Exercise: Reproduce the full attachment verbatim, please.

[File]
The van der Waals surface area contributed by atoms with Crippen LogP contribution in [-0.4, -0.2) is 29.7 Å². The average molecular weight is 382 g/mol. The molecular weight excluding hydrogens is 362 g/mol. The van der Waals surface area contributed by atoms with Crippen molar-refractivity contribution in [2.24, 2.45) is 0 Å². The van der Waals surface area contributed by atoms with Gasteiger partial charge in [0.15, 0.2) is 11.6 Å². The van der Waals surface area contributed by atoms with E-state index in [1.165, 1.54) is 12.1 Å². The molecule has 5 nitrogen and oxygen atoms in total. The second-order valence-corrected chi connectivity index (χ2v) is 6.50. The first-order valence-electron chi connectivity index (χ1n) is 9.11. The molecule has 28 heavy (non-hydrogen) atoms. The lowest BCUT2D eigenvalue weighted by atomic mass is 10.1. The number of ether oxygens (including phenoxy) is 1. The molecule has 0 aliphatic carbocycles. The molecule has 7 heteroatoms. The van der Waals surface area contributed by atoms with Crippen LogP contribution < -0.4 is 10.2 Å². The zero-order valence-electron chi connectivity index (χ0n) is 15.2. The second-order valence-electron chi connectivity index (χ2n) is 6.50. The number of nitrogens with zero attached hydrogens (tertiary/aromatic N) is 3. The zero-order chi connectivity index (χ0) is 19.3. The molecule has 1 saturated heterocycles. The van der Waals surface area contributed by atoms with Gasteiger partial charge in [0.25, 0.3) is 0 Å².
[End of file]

The van der Waals surface area contributed by atoms with Crippen LogP contribution in [-0.4, -0.2) is 29.7 Å². The average molecular weight is 382 g/mol. The molecular weight excluding hydrogens is 362 g/mol. The van der Waals surface area contributed by atoms with Crippen molar-refractivity contribution in [2.24, 2.45) is 0 Å². The van der Waals surface area contributed by atoms with Gasteiger partial charge in [0.15, 0.2) is 11.6 Å². The van der Waals surface area contributed by atoms with E-state index in [1.165, 1.54) is 12.1 Å². The molecule has 5 nitrogen and oxygen atoms in total. The second-order valence-corrected chi connectivity index (χ2v) is 6.50. The first-order valence-electron chi connectivity index (χ1n) is 9.11. The molecule has 28 heavy (non-hydrogen) atoms. The lowest BCUT2D eigenvalue weighted by atomic mass is 10.1. The number of ether oxygens (including phenoxy) is 1. The molecule has 0 aliphatic carbocycles. The molecule has 7 heteroatoms. The van der Waals surface area contributed by atoms with Crippen LogP contribution < -0.4 is 10.2 Å². The zero-order valence-electron chi connectivity index (χ0n) is 15.2. The second-order valence-electron chi connectivity index (χ2n) is 6.50. The number of nitrogens with zero attached hydrogens (tertiary/aromatic N) is 3. The zero-order chi connectivity index (χ0) is 19.3. The molecule has 1 saturated heterocycles. The van der Waals surface area contributed by atoms with Gasteiger partial charge in [0.25, 0.3) is 0 Å².